I recently received my “2019 Report” from chess.com. I wasn’t aware that this was a service they offered but I enjoyed their report and their suggestions. In this new era of “big data” chess.com is collecting millions of games a day (if not more) so it makes sense that they would have suggestions for improvement. It should be noted that I don’t play OTB anymore, and although I’m considering making a comeback in 2021 I don’t have any immediate plans of returning to organized competitive chess.
I shouldn’t have to tell you that my game has taken a few steps backward from when I was avidly reporting from various tournaments and annotating games regularly. That said, the chess.com report was like a breath of fresh air for me, here was a site that had concrete things I could do on a regular basis that they claimed would improve my game and help me get better at chess! I’m going to attempt to analyze roughly one game I lost per week as a way of keeping this site up-to-date. Below is my report:
- Aim for 7 or 8 games per day (win or lose)
- This seems logical, you need to play to get better… it’s interesting that they don’t specify a time control though, I’d imagine that longer games would help improve your chess better than faster ones but I don’t have any concrete evidence of that.
- Solve 8 puzzles/day most days of the week
- Again, this seems logical, solving puzzles is a great way of improving your chess… and something that (when I was playing) I didn’t enjoy doing. Unfortunately, on chess.com they only give you 5 free puzzles a day. That’s okay though, there are plenty of other sites I can use for puzzles.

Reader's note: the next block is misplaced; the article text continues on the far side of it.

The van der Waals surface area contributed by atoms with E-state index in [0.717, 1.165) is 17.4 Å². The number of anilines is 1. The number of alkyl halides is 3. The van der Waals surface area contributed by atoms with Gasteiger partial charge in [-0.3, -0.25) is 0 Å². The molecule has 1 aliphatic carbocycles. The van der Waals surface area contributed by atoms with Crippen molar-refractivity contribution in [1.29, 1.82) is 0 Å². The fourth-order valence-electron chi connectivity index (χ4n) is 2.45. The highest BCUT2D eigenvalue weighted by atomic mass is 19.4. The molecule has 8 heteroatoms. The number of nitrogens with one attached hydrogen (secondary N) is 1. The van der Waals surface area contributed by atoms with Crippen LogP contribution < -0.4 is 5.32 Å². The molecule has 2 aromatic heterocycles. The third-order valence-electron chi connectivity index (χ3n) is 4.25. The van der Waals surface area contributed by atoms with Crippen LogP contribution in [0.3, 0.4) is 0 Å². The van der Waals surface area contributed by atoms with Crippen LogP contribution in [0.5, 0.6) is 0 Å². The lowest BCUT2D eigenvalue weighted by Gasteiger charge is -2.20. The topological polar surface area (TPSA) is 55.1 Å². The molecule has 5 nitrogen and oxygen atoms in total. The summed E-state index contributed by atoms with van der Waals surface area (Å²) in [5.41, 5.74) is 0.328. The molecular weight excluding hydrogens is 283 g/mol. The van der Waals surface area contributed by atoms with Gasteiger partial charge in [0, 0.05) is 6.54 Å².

- Do one quick lesson most days of the week
- I’m going to go through some of their “lessons” at some point, but frankly, a lot of them seem pretty rudimentary.
With the amount of data that they have on me, I wonder why other sites aren’t doing this. If you know of other sites that do something similar please drop me a comment below!
While this report was cool, I’d love to see a more personalized version. For example, if they could deduce from the thousands of games that I’ve played on their site that I frequently miss certain types of tactics, or I misplay endgames etc. That would be information I would love to have, so I could focus on those areas where I am lacking. I predict that one day a piece of software will create a model for chess improvement tailored to a specific individual that could easily reduce the wasted time I know I spent learning relatively useless information. I look forward to the data-driven era of chess improvement.